You can have labour peace in some provinces all of the time, and in all provinces some of the time, but you can’t have labour peace in all the provinces all the time, and for that we can blame British Columbia teachers. The B.C. Teachers Federation and the provincial government have been on an antagonistic footing for so long now, that it would probably feel weird if they started to like each other. This has got to stop. The upcoming school year is now in jeopardy over a strike that wiped out the last two weeks of the previous year. Worse, the two sides are locked in mortal combat over an issue that is arguably irrelevant: classroom size and composition. We hate to say something so obvious, but it’s time to think of the children.
Neither side has acquitted itself particularly well by failing to negotiate a deal over the summer, but the facts that are known tend to put the government in a better light than the union. Twice, the government has failed in its legislated efforts to strip teachers of the right to bargain class size and composition (for example, the number of special-needs students in each class). In each case, the B.C. Supreme Court said the government violated the teachers’ constitutional rights. Fair enough.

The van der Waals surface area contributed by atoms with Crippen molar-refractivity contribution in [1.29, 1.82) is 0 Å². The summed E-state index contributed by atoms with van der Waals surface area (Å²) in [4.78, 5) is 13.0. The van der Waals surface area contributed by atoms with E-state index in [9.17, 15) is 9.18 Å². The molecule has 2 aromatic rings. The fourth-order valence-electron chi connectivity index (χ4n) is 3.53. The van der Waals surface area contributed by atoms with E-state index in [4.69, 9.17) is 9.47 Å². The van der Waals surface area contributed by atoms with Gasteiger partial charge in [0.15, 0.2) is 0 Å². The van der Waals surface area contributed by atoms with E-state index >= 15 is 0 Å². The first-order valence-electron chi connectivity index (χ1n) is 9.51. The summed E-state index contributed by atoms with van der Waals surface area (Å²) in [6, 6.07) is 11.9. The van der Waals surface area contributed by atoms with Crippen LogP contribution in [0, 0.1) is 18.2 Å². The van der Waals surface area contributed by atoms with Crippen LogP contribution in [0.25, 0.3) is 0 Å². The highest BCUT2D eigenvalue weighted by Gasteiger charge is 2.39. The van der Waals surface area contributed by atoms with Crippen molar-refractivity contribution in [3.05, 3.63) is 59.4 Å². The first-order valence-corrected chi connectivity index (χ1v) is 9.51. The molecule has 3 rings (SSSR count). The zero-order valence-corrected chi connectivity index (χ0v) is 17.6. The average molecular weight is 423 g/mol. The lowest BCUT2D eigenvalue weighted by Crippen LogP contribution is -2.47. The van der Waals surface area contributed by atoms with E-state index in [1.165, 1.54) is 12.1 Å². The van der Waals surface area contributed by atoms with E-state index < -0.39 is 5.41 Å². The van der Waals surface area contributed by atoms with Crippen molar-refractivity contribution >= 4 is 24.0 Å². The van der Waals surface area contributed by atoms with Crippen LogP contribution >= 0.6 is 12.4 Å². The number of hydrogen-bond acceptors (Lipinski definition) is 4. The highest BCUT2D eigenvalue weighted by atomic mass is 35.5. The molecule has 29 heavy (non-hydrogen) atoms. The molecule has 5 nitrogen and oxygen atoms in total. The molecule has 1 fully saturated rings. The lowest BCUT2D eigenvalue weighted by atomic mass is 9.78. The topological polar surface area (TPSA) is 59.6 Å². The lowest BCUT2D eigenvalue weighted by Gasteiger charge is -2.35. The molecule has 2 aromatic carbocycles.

But who can blame a government, in times of austerity, for trying to retain control of such a critical cost issue? By some estimates, every time the B.C. government lowers average classroom size by one student, it costs $150-million. To lower it by five would cost three-quarters of a billion dollars. And there is far from sufficient evidence to prove that lowering classroom size is, in and of itself, an efficient and plausible way to improve education. There is, in fact, evidence that, outside of preschool and the early grades, class size has no impact on student outcomes.
And yet the union and its members continue to say this is the hill they will die on. They are not striking for better salaries, they claim; they are doing it in the name of smaller classrooms. This in spite of the fact the government has already set limits of 22 students in kindergarten and 24 in grades 1 to 3, which are respectable figures and comparable to most other jurisdictions. As well, the government has created a fund that schools can draw on to hire additional staff when a teacher is overloaded by the demands, for instance, of special needs or English-as-second-language students.
The union, though, is still insisting on smaller class sizes. And until it gets it, it has shown itself to be quite prepared to go with an average class size of zero for as long as it takes and regardless of cost. The government has been right to stand up for its right to control classroom size. It’s the union that needs to blink.